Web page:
President Joe Biden signed a $770 billion defense bill on Monday that marks an increase in spending in almost every faction of the military.
The $770 billion National Defense Authorization Act (NDAA) ended up being $24 billion more than Biden asked for, according to The New York Times. It passed both the House and Senate with bipartisan support in December, though it did face some opposition from certain Republican and Democratic lawmakers.
The NDAA increased spending aimed at helping Ukraine defend itself, countering military expansion in China and obtaining more advanced aircraft and ships, according to the NYT. The Biden administration previously identified China as a “top challenge” while making the budget proposal.
“The discretionary request prioritizes the need to counter the threat from China as the Department’s top challenge. The Department would also seek to deter destabilizing behavior by Russia,” Biden’s budget request, issued in April and asking for $715 billion, reads. (RELATED: Biden Unveils Budget Request For $6 Trillion In Spending, Highest Since World War II)
The agreed-upon NDAA also increases pay for more service members by 2.7% – a provision that was overwhelmingly bipartisan, even garnering the support of lawmakers who ultimately voted against passing the NDAA in the House.
“The Act authorizes fiscal year appropriations principally for the Department of Defense, for Department of Energy national security programs, and for the Department of State,” Biden said in a statement on Monday following the bill’s signing. “The Act provides vital benefits and enhances access to justice for military personnel and their families, and includes critical authorities to support our country’s national defense.”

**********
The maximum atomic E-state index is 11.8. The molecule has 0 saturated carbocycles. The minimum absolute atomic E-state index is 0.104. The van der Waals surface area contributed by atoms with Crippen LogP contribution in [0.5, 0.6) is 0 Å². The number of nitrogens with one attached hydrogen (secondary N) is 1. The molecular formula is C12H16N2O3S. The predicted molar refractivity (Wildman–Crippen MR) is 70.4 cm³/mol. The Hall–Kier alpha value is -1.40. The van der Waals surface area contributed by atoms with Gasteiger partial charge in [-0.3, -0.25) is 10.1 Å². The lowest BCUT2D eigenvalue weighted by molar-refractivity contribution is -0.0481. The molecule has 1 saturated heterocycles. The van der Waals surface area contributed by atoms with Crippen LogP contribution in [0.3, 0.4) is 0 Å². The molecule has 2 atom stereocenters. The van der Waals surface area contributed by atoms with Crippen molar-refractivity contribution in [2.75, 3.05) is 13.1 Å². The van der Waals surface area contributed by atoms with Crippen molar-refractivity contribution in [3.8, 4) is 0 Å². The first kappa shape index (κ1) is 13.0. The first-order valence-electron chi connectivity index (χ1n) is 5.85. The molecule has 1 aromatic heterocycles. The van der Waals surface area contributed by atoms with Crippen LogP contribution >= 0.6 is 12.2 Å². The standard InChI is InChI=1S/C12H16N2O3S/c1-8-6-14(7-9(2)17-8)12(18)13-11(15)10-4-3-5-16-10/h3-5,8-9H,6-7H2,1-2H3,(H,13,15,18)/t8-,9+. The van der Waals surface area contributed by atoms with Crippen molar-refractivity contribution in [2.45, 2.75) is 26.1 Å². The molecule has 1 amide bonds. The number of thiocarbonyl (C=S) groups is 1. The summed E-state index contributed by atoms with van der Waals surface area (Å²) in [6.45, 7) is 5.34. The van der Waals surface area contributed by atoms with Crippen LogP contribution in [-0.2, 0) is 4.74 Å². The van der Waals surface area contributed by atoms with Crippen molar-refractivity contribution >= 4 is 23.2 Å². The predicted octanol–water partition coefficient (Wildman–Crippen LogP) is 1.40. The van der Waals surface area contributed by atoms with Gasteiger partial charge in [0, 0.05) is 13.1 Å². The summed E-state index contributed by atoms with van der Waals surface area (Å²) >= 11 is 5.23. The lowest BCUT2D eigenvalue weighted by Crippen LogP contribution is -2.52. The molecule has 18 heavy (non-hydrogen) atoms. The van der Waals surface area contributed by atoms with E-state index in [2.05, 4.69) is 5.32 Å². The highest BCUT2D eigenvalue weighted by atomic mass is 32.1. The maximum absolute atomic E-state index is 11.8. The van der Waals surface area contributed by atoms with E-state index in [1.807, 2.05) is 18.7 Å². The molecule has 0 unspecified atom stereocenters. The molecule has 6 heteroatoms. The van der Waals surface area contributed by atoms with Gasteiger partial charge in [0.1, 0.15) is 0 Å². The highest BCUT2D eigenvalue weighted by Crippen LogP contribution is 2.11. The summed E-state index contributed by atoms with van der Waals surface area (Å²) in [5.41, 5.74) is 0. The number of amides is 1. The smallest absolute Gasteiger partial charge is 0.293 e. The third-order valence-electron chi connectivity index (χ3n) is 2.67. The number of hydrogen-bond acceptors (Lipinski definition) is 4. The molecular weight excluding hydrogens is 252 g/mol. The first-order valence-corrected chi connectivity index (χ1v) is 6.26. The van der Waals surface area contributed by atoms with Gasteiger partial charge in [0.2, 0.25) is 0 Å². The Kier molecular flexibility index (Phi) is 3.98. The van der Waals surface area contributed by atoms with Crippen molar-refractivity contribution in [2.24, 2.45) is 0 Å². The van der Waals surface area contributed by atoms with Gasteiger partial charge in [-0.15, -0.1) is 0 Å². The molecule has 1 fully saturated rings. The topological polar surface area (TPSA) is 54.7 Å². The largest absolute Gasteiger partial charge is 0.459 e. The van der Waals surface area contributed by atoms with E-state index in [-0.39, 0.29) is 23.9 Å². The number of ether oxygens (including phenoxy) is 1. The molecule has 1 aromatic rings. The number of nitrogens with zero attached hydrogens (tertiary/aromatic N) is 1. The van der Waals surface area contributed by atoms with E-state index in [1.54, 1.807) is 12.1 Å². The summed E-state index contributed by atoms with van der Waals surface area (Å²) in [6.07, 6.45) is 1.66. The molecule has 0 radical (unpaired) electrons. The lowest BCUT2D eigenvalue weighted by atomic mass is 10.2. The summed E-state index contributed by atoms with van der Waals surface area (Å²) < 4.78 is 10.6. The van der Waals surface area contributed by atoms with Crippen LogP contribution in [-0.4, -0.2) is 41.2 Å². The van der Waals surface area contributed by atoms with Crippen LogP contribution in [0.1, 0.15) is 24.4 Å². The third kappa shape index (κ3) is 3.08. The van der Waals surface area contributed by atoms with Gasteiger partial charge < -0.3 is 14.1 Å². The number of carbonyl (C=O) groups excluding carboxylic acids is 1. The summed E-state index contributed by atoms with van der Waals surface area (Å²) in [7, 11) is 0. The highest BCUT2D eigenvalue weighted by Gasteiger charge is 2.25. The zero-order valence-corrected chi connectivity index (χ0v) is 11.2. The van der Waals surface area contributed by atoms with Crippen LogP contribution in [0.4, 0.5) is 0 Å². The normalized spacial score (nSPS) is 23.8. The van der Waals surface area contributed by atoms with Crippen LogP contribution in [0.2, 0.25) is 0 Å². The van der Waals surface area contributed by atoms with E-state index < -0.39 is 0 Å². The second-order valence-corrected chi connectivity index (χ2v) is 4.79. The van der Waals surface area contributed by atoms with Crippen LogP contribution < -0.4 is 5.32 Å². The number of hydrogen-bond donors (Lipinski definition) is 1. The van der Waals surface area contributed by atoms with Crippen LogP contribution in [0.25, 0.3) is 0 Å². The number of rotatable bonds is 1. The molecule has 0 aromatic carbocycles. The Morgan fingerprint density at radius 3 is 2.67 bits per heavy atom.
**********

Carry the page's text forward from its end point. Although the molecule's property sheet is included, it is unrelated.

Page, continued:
The president criticized various portions of the bill in a statement following its signing. Some were relating to Guantanamo Bay, with Biden calling it unfortunate that one section “continues to bar the use of funds to transfer Guantanamo Bay detainees to the custody or effective control of certain foreign countries.” He also called out a second portion of the bill that “bars the use of funds to transfer Guantanamo Bay detainees into the United States unless certain conditions are met.”
“It is the longstanding position of the executive branch that these provisions unduly impair the ability of the executive branch to determine when and where to prosecute Guantanamo Bay detainees and where to send them upon release,” Biden argued.
Still, the NDAA, which covers the fiscal year 2022, includes some marked changes. One agreement included in the bill will overhaul how the military handles internal criminal investigations, according to the NYT. Now, military commanders will lose much of the previous authority they had to prosecute sexual assault cases, for example. They’ll often be replaced by independent military prosecutors.
In another new move, sexual harassment in the military will now be criminalized under the Uniform Code of Military Justice. Independent investigation will also be required for crimes such as kidnapping and murder. Lawmakers praised the bill as transformative.
“These reforms, which are supported by longstanding advocates for survivors of the sexual assault crisis in the military, will take the prosecution of all sex crimes in the military away from the control of the military commander,” Democratic Washington Rep. Adam Smith said, according to the NYT. “Instead, qualified, independent, uniformed attorneys — ultimately overseen by the civilian service secretaries — will have the sole authority for charging decisions and the responsibility to prosecute those charges.”